High-density lipoprotein cholesterol efflux capacity as a relevant predictor of atherosclerotic coronary disease.

PMID 26246268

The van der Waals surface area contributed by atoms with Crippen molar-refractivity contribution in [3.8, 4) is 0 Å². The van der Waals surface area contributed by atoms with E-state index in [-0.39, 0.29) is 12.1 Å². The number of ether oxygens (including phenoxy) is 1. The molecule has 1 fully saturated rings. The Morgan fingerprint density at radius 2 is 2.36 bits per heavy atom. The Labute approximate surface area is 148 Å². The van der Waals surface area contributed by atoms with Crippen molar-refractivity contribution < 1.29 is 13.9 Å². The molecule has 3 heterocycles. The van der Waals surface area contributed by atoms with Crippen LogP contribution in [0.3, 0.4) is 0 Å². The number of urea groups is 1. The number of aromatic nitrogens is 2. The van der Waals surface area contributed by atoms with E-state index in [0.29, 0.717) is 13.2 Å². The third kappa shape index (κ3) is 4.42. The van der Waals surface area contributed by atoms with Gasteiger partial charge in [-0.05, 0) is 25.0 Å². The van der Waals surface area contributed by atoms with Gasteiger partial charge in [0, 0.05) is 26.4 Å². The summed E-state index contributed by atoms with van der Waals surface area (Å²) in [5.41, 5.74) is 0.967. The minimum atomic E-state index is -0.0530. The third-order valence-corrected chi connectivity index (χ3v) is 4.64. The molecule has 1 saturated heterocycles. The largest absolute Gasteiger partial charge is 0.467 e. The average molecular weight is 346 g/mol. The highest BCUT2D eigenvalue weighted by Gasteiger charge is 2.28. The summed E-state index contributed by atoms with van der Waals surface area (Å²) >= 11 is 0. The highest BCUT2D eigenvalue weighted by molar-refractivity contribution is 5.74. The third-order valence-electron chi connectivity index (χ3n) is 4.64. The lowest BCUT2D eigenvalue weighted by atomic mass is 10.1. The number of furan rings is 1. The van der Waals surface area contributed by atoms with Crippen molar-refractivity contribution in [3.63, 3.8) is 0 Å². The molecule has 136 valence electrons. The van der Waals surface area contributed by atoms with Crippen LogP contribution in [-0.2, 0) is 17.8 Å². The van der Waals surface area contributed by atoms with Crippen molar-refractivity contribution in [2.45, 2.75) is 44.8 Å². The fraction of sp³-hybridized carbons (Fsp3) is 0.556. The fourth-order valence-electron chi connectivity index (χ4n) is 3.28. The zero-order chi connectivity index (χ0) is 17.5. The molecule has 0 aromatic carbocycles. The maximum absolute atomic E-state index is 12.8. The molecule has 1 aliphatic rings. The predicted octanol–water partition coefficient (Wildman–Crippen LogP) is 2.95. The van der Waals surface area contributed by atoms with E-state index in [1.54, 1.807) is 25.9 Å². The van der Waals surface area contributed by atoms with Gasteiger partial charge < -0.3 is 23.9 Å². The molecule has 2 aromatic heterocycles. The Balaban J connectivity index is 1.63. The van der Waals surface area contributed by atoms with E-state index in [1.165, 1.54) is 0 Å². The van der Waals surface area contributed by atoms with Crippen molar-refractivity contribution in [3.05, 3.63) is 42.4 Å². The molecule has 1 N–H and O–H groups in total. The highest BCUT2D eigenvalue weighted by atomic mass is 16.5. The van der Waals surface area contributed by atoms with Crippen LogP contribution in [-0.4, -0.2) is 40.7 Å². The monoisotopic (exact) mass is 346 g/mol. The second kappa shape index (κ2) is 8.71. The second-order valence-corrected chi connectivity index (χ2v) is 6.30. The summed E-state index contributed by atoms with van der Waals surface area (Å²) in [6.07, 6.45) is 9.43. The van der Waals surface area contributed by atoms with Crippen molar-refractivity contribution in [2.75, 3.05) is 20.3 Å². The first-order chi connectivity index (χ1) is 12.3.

We examined the clinical relevance of high-density lipoprotein cholesterol (HDL-C) efflux capacity from macrophage (cholesterol efflux capacity) as a predictor of atherosclerotic coronary artery disease (CAD) in comparison with that of conventional coronary and lipid risk variables in Japanese daily practice. Fasting blood sampling, including 6 routinely measured dyslipidemia-related variables, was performed at the time of coronary angiography (CAG) or multi-slice coronary computed tomography (MSCT) between January 2011 and January 2013. CAD, defined as native coronary atherosclerosis stenosis >50% by CAG or MSCT, was identified in 182 patients (CAD group), but not in 72 patients (non-CAD group). Cholesterol efflux capacity, measured using a cell-based efflux system in (3)[H]-cholesterol-labeled J774 macrophages in apolipoprotein B-depleted plasma, was significantly impaired in the CAD group compared with the non-CAD group (0.86 ± 0.26 vs. 1.02 ± 0.38; p = 0.001). After adjusting 15 patient and dyslipidemia-related variables using a propensity score matching analysis produced 55 patients in each arm, cholesterol efflux capacity in the CAD group remained to be significant compared with the non-CAD group (0.83 ± 0.24 vs. 0.97 ± 0.36; p = 0.019). Stepwise logistic regression analysis using a backward method after the baseline adjustment showed that cholesterol efflux capacity (odds ratio [OR]: 0.23; 95% confidence interval [CI]: 0.056-0.91; p = 0.037) was the single predictor of CAD, while other variables including HDL-C (p = 0.088) and apolipoprotein (apo) A-I (p = 0.681) were removed owing to those insignificance. The area under the receiver operating characteristic curve after the baseline adjustment was 0.67 (95% CI: 0.51-0.73, p = 0.048 by Hosmer-Lemeshow goodness-of-fit statistics). The present observational study conducted under daily clinical practice confirmed that cholesterol efflux capacity is a clinically relevant predictor of CAD among the conventional coronary risk factors and dyslipidemia-related variables.